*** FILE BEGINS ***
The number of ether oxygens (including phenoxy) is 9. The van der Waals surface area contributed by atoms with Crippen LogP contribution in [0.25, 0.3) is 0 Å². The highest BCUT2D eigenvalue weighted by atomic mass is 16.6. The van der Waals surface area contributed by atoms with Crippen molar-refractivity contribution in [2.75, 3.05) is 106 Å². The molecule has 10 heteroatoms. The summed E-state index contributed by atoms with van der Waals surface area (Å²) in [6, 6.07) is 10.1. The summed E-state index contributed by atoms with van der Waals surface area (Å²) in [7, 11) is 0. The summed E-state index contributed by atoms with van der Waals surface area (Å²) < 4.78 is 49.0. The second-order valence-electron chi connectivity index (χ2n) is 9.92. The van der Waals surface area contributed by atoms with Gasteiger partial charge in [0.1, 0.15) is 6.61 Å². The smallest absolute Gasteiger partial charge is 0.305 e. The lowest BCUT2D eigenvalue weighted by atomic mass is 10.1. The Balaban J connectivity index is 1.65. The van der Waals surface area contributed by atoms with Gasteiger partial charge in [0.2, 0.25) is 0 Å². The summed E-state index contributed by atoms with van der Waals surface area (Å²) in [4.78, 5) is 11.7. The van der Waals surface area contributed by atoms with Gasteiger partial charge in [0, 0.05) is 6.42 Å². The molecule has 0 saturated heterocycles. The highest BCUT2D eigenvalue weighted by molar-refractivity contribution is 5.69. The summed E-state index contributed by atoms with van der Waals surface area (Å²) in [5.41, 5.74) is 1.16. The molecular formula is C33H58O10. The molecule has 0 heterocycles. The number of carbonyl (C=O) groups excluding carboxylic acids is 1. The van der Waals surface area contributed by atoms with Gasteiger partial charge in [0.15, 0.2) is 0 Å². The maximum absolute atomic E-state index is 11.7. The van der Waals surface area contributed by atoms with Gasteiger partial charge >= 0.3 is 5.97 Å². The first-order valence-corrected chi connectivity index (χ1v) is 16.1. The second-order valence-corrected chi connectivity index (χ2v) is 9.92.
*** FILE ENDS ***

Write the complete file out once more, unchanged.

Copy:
The number of ether oxygens (including phenoxy) is 9. The van der Waals surface area contributed by atoms with Crippen LogP contribution in [0.25, 0.3) is 0 Å². The highest BCUT2D eigenvalue weighted by atomic mass is 16.6. The van der Waals surface area contributed by atoms with Crippen molar-refractivity contribution in [2.75, 3.05) is 106 Å². The molecule has 10 heteroatoms. The summed E-state index contributed by atoms with van der Waals surface area (Å²) in [6, 6.07) is 10.1. The summed E-state index contributed by atoms with van der Waals surface area (Å²) in [7, 11) is 0. The summed E-state index contributed by atoms with van der Waals surface area (Å²) < 4.78 is 49.0. The second-order valence-electron chi connectivity index (χ2n) is 9.92. The van der Waals surface area contributed by atoms with Gasteiger partial charge in [0.1, 0.15) is 6.61 Å². The smallest absolute Gasteiger partial charge is 0.305 e. The lowest BCUT2D eigenvalue weighted by atomic mass is 10.1. The Balaban J connectivity index is 1.65. The van der Waals surface area contributed by atoms with Gasteiger partial charge in [0.2, 0.25) is 0 Å². The summed E-state index contributed by atoms with van der Waals surface area (Å²) in [4.78, 5) is 11.7. The van der Waals surface area contributed by atoms with Gasteiger partial charge in [0, 0.05) is 6.42 Å². The molecule has 0 saturated heterocycles. The highest BCUT2D eigenvalue weighted by molar-refractivity contribution is 5.69. The summed E-state index contributed by atoms with van der Waals surface area (Å²) in [5.41, 5.74) is 1.16. The molecular formula is C33H58O10. The molecule has 0 heterocycles. The number of carbonyl (C=O) groups excluding carboxylic acids is 1. The van der Waals surface area contributed by atoms with Gasteiger partial charge in [0.15, 0.2) is 0 Å². The maximum absolute atomic E-state index is 11.7. The van der Waals surface area contributed by atoms with Gasteiger partial charge >= 0.3 is 5.97 Å². The first-order valence-corrected chi connectivity index (χ1v) is 16.1. The second-order valence-corrected chi connectivity index (χ2v) is 9.92.